An endoscopic foraminotomy is a minimally invasive technique used to enlarge the nerve root openings by eliminating the cause of narrowing of the foramina. The foramina are the small openings in each vertebra through which the spinal cord, spinal artery and other vessels and nerves pass. In some cases, these openings can become partially blocked in a condition known as spinal stenosis, causing nerves and blood flow to become impinged, which results in pain, numbness and/or a reduction in range of motion. Several spinal conditions can cause changes in the foramina, but the most common include bulging or herniated discs, degenerative disc changes, facet joint syndrome and spondylosis. Aging, injury and excessive wear-and-tear can also be contributing factors to the condition.
In most patients, the endoscopic technique utilizing an endoscopy (scope with a tiny camera) is preferred over an open surgery to resolve the patient’s spinal impingements. An open surgery requires a much larger incision and typically has a longer recovery period, as well as an increased risk of infection.
Benefits associated with an Endoscopic Foraminotomy include:
- Minimally invasive surgery requires only a tiny incision made in the lower back, leading to less blood loss, minimal scarring and only a little bandage required to cover the incison.
- Spine stays stable because of our surgeon will only widen the necessary amount of the intervertebral foramina. The foramina are the small openings in each vertebra thorugh which the spinal cord, spinal artery and other vessels and nerves pass.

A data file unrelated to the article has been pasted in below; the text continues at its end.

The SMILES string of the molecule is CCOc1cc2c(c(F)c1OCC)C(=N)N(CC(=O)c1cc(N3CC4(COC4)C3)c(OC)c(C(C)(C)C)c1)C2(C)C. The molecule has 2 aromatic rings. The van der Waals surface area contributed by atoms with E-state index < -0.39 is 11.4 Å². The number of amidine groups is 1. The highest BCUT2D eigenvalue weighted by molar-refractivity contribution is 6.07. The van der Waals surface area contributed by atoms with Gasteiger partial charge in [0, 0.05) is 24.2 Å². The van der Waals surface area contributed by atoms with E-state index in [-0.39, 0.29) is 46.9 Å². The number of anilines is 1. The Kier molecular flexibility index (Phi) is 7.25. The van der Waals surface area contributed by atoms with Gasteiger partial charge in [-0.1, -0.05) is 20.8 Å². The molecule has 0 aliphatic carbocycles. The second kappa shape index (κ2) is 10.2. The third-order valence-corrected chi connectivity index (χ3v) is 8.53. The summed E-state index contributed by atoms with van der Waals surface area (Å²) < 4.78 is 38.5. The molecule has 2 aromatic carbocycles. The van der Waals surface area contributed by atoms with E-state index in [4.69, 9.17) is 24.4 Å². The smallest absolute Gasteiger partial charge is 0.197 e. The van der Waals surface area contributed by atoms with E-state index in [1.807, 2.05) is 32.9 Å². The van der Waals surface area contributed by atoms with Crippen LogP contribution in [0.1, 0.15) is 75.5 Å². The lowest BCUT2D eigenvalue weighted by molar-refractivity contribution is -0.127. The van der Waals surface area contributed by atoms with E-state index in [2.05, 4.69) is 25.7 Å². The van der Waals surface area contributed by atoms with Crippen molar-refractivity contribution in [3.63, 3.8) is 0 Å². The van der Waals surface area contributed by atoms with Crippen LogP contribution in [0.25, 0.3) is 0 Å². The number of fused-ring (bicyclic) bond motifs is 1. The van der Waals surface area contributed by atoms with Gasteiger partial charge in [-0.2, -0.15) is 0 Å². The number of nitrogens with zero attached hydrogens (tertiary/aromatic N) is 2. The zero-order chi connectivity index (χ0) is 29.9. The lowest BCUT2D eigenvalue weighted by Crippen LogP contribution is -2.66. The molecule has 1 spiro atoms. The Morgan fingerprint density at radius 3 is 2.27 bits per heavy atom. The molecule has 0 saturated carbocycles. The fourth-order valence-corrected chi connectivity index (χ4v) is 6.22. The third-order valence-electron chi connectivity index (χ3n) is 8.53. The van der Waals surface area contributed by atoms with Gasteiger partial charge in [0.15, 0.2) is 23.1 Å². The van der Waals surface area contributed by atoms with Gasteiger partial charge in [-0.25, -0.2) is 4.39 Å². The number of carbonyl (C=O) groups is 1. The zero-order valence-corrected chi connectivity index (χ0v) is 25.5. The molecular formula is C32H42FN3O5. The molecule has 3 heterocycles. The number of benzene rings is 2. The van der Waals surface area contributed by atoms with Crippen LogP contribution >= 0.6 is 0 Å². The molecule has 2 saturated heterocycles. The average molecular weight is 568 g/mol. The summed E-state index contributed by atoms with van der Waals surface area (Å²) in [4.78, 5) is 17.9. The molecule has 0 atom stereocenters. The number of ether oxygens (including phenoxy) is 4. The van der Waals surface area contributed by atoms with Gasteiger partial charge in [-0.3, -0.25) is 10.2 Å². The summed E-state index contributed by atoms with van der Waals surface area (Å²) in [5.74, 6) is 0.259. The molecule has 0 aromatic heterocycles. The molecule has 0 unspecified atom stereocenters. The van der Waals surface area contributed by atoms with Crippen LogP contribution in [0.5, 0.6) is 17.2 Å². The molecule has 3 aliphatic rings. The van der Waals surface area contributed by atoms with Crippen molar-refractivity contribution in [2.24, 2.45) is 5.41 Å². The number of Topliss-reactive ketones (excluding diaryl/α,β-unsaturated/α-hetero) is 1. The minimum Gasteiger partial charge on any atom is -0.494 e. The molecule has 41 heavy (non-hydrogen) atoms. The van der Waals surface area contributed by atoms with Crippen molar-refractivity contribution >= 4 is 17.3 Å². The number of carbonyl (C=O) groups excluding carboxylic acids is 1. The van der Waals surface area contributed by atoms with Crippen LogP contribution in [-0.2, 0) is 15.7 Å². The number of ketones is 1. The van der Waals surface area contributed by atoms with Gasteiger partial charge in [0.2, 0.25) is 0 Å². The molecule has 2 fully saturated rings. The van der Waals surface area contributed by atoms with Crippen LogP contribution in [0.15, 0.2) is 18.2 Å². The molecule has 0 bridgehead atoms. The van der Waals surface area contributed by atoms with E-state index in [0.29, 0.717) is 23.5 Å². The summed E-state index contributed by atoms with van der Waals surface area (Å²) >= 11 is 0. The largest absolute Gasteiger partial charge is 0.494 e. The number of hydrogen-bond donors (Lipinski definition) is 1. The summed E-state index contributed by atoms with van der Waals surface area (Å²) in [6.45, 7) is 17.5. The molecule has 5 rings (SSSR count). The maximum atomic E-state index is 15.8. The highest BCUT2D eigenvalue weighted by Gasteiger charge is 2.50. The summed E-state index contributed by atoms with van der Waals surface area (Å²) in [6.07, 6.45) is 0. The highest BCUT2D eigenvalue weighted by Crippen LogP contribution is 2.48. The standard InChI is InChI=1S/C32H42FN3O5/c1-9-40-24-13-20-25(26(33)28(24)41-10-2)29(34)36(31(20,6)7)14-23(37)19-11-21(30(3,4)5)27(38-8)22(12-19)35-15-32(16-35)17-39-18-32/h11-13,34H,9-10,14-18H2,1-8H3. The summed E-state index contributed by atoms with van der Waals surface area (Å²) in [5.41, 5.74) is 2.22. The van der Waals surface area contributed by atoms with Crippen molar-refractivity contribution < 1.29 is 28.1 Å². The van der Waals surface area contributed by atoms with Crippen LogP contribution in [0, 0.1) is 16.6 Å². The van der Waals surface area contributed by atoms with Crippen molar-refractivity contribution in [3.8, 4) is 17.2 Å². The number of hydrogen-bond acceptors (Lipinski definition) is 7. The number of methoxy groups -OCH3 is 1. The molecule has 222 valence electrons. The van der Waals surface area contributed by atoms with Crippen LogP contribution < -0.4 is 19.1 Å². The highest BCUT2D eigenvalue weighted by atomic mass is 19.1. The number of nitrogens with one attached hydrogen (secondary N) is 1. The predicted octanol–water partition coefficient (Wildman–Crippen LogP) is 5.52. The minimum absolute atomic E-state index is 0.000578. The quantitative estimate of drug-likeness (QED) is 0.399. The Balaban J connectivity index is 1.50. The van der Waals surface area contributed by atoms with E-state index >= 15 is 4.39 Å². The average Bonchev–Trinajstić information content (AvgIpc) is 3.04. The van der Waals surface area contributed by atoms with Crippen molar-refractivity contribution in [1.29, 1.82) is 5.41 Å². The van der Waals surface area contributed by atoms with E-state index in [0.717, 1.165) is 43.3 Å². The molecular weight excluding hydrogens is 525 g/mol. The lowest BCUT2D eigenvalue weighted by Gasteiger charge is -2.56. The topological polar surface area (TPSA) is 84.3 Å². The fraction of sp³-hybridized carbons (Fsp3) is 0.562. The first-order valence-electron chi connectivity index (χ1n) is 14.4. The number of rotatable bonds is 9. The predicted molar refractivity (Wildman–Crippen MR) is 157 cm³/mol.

- Fast recuperation that typically permits the patient to return to their daily life, work and activities much sooner than traditional open surgery.
With the patient lying down and under anesthesia, we will start the endoscopic foraminotomy.
This procedure will typically cover the following steps:
- Our surgeons insert a tube known as a cannula through a small cut in the patient’s back. From there, they can insert a tiny camera (endoscope) and tools, allowing our surgeon to guide the procedure via larger monitors in the operating room.
- We will then remove the affected area to open up the foramina to allow for space of the spinal cord, spinal artery and other vessels and nerves to pass without impingement.
- Finally, the endoscope is removed and the site of the incision is closed with a small stitch and a bandage. This is an out-patient surgery and the patient is allowed to go home several hours after the completion of surgery.
A bulging disc is quite common, and usually remains undetected until the disc bulge comes in contact with adjacent nerves leading to pain and other symptoms.
Degenerative Disc Disease
Degenerative disc disease is not truly a disease, but more of a chain of events that naturally occur as we age. There is no avoiding degenerative disc disease, but you may slow its progress.
As the outer shell of your disc begins to toughen or dry up, a painful crack or tear could happen. Learn what a disc tear is, and how you can recover from it.
Failed Back & Neck Surgery
There are many reasons why back or neck surgery may provide lackluster results. Bad diagnosis, unskilled surgeon, or improper healing; which is it?
Facet Joint Syndrome
Facet Joint Syndrome refers to the degeneration of the arthritic changes that occur in your facet joints. Age and daily wear and tear are the most common culprits.
Foraminal Stenosis describes the narrowing of the foramen. As the foramen narrows, exiting nerves can become compressed causing pain and other symptoms.
Pain presents itself in many different ways, at different times and in many cases is triggered by specific activities. We will be happy to answer your questions in conjunction with a personal phone call follow up with one of our doctors.
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